Nearly three years ago, Temple Israel, facing dwindling membership, merged with Temple Beth Ahm to become the new Temple Beth Ahm Yisrael on Temple Drive in Springfield. That left the former synagogue — a 14,000-square-foot, split-level edifice — to be sold.

David Glass, president of Temple Beth Ahm Yisrael, said the building received interest from other church groups and investors looking to turn it into office space after it went on sale in January 2008. There was even a visit from a fast-food company. Ultimately, Glass said, many suitors had difficulty securing mortgage loans.

In April, Wail Rasheed, the director of the Irvington Islamic Center in Newark, who happens to live behind the former temple in Union, saw the for-sale sign and gauged the interest of Imam El Shazley Shaban. They agreed to make an offer.

On Sept. 22, final papers were signed to bring the first mosque to Union County. While neither Glass nor Rasheed would disclose the sale price, a fund-raiser page on the Islamic Center of Union County website says the building was purchased for $1.4 million.

“This was needed to accommodate the growing Muslim community in the Union County area,” Rasheed said. “We were pleased to reach out to maintain the building as a house of worship.”

Rasheed said he has heard no negative feedback of moving operations to a former Jewish temple from the 200-plus Muslim members of the group. While day-to-day operations have commenced, an official Grand Opening, after renovations, is slated for November.

“We preach that the best way to conduct civilized work is through building the bridges not causing gaps,” he said.

• Imam due in court over Union City building

• Union City imam landlord complies with court order, gives papers on repairs to city officials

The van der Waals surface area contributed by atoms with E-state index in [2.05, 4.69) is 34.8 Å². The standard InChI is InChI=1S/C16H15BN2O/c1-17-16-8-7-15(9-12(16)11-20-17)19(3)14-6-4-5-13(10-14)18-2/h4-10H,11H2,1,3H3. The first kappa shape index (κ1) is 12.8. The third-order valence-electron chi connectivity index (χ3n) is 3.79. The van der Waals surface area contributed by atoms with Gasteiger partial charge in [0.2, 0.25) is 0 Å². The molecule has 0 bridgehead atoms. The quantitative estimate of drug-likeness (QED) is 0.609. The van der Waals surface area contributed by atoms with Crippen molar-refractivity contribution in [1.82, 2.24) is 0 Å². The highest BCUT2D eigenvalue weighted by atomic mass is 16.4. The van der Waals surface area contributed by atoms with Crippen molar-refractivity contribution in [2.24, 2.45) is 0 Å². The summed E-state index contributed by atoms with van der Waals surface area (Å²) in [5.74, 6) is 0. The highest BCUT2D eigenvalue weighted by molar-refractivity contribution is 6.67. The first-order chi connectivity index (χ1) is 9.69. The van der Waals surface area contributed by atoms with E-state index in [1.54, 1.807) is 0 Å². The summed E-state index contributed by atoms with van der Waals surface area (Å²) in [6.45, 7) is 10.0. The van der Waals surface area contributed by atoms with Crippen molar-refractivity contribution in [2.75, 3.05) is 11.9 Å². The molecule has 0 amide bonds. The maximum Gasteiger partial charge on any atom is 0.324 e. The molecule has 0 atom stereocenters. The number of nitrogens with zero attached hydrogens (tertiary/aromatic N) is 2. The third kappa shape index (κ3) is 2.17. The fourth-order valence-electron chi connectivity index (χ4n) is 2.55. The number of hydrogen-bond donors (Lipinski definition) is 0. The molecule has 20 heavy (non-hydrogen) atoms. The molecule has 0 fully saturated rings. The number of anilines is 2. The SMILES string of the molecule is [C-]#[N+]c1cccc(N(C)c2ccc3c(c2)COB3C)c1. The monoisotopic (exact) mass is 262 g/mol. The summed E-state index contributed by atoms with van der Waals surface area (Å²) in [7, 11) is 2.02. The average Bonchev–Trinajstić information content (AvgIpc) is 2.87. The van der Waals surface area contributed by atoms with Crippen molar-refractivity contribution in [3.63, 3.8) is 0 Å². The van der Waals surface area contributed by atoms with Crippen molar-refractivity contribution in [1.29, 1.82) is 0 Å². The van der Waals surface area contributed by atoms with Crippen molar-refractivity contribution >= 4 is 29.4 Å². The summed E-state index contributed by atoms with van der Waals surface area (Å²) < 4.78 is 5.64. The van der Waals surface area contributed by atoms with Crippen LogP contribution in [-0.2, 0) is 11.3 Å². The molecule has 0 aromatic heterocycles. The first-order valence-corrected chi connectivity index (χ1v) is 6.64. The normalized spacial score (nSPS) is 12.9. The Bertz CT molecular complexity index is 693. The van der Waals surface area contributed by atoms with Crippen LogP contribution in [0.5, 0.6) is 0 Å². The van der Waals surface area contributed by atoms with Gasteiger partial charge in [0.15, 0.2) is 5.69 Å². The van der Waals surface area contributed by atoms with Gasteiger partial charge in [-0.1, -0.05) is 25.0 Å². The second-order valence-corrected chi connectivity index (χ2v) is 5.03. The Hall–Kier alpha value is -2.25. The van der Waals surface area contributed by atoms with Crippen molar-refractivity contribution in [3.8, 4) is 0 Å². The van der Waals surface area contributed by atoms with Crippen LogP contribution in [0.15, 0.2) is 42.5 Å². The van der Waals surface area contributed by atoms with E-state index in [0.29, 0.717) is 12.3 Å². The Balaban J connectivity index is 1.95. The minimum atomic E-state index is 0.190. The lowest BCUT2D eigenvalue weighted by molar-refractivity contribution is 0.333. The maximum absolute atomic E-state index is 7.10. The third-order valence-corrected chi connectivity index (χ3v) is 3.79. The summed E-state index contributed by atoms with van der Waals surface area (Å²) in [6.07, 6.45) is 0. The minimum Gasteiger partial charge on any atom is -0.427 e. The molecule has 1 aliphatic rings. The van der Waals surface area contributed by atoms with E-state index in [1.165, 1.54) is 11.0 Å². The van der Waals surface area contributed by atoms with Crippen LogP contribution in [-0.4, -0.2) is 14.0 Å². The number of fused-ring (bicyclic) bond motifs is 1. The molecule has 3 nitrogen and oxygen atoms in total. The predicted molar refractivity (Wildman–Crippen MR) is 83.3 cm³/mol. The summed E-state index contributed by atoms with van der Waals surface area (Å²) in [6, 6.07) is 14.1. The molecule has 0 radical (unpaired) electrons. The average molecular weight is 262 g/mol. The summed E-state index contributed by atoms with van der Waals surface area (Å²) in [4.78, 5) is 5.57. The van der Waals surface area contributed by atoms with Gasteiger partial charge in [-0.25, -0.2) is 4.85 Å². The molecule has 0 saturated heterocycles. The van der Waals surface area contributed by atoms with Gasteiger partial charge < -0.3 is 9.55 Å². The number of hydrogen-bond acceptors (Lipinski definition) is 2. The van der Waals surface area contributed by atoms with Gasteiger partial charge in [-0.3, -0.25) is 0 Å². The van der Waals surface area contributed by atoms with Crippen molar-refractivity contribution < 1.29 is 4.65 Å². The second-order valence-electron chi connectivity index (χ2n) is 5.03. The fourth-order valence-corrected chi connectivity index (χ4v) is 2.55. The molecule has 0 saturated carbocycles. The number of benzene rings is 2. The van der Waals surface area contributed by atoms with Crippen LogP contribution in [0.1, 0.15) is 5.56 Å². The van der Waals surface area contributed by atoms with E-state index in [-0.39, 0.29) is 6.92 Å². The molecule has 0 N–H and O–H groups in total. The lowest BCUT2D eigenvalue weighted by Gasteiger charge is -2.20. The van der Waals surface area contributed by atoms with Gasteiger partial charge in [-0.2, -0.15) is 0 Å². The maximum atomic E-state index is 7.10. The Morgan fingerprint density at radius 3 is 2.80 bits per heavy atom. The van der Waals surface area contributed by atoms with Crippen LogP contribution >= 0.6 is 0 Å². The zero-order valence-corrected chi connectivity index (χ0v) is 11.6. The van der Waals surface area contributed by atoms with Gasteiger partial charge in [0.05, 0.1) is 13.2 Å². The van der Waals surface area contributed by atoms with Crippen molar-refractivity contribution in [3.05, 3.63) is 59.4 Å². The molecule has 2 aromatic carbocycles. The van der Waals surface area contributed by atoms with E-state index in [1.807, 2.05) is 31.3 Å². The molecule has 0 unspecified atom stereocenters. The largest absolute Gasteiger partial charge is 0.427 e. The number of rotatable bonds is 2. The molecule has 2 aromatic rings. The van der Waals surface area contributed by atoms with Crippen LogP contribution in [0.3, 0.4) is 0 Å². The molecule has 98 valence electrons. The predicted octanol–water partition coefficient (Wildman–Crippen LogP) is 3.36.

• Imam, advisers considering ‘every option’ on controversial Islamic community center

• Controversy over proposed mosque near Ground Zero overshadows Sept. 11 ceremony


The negative reaction from members and former members of Temple Beth Ahm Yisrael, Mallach says, has been “very limited, but vocal,” which both he and Glass have found troubling. Mallach said one person — a former Temple Israel member who did not join the merger with Temple Beth Ahm — has derided current temple leaders for selling to people who “hate the Jews.” Another individual, who did come over in the merger, also voiced displeasure.

Mallach said he has found such behavior as “contrary to our Jewish tradition and system of beliefs and, actually, sinful.”

“We are a people who have faced discrimination and prejudice when we wanted to move into a community and establish a synagogue,” Mallach said. “Those fights still go on.”

Glass, a high school history teacher and U.S. Navy veteran who served in the Gulf War and worked in the United States’ involvement in the Iran-Iraq conflict, describes negative feelings against Muslims as “baffling.”

“I was in Bahrain for a year,” he said. “The people there have lives just like you and me. They go shopping. They take their kids to after-school activities. They have vacations. They have fundamentalists, but everyone has fundamentalists.”

Recent social efforts have been made to fill the chasm separating Muslim and Jewish people. In 2008, the Foundation for Ethnic Understanding organized 50 pairings Jewish-Islamic interfaith outreach around the country. Last year, the “twinning weekends” increased to 110 and this November it should be around the same, including 10 in New Jersey, according to Walter Ruby, Muslim-Jewish Relations Officer for the FFEU.

“What it says to me is this perception that we’re somehow at each other’s throats or the whole wave of anti-Muslim feeling that’s been out there in the media, isn’t always impacting on Muslim-Jewish relations here in the northeast and in New Jersey,” Ruby said. “With stories like this, you see Muslims and Jews wanting to reach out to each other.”

Mallach said he is intent on increasing relations between Temple Beth Ahm Yisrael and the Islamic Center of Union County as a “big step forward to building bonds.” Late last week, he mailed an invitation to Imam El Shazley Shaban for an annual pre-Thanksgiving interfaith service. And for those refuse tolerance or acceptance, Mallach offered a reality he hopes as some comfort.

“The bottom line is God is going to be served in that building,” he said.


© 2010 NJ.com. All rights reserved.

Yom HaShoah 5771

April 29th, 2011 by admin | No Comments | Filed in Rosh Hashanah 5771

Yom HaShoah 5771[1]

Shabbat Shalom. In this year’s Academy Award-winning best picture, The King’s Speech, the story of the stutter king, George VI, and his unconventional speech therapist, Lionel Logue, there is a pivotal scene late in the film.  Logue deliberately provokes the King to anger, leading the king to overcome his insecurity. In anger, the king shouts: “I have a voice!”

            Deeply satisfied at the reaction he has stirred, Logue responds: “Yes, you do.”